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Evidence for veggies

04-Jun-2003

A well-planned vegetarian diet can be a healthy alternative to a regular meat-based diet for all age groups, says a statement from the American Dietetic Association and Dietitians of Canada published this week.

'It is the position of the American Dietetic Association and Dietitians of Canada that appropriately planned vegetarian diets are healthful, nutritionally adequate and provide health benefits in the prevention and treatment of certain diseases', say the organisations in this month's Journal of the American Dietetic Association.

The statement both reaffirms ADA's support for vegetarian diets and also highlights the numerous health benefits from eating less saturated fat and cholesterol and more carbohydrates, fiber, magnesium, potassium, folate and antioxidants such as vitamins C and E.

Around 4 per cent of Canadian adults and nearly 3 per cent of adults in the United States follow vegetarian diets and interest is on the rise, according to the ADA/DC statement. There has been substantial growth in sales of foods attractive to vegetarians in recent years.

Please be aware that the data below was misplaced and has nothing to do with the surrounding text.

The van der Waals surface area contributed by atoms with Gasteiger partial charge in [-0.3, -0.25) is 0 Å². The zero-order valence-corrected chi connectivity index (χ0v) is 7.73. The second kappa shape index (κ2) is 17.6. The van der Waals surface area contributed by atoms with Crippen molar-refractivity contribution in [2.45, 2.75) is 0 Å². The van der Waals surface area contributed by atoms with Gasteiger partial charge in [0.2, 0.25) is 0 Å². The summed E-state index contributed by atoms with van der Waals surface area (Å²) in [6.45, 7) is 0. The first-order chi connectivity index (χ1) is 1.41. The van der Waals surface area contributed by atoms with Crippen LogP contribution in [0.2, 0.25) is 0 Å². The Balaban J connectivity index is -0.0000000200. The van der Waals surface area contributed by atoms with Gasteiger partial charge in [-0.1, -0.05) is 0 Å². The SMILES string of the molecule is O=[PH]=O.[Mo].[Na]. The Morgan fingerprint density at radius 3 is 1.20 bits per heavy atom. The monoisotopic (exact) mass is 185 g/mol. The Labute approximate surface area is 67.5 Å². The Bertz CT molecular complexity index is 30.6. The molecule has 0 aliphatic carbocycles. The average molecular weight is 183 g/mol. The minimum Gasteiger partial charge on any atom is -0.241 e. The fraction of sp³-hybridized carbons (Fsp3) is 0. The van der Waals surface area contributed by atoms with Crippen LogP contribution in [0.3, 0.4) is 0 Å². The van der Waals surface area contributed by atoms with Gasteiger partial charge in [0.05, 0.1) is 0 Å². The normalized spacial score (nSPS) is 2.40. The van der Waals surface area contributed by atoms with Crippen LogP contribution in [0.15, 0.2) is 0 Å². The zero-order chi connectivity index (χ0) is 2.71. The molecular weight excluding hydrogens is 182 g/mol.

"Vegetarians have been reported to have healthier body weight than non-vegetarians, as well as lower rates of death from heart disease, lower blood cholesterol levels and lower rates of high blood pressure, type 2 diabetes and prostate and colon cancer," says registered dietitian and ADA spokesperson Cynthia Sass.

"Planning a healthy vegetarian diet doesn't need to be complicated, but steps should be taken to ensure the diet is nutrient-dense. Just as with a meat-based diet, the key to ensuring the body meets all its nutritional needs is to choose a wide variety of foods," she added.

The statement warns that some vegans may have intakes for vitamin B-12, vitamin D, calcium, zinc, and occasionally riboflavin that are lower than recommended. However it adds that plant protein can sufficiently meet requirements when a variety of plant foods is consumed and energy needs are met.

'Research indicates that an assortment of plant foods eaten over the course of a day can provide all essential amino acids and ensure adequate nitrogen retention and use in healthy adults, thus complementary proteins do not need to be consumed at the same meal,' suggests the ADA statement, although it adds that the quality of plant proteins needs to be considered as they vary.

The report also provides detail on the impact of vegetarianism throughout the life cycle and sources of nutrients lacking in the typical vegetarian diet.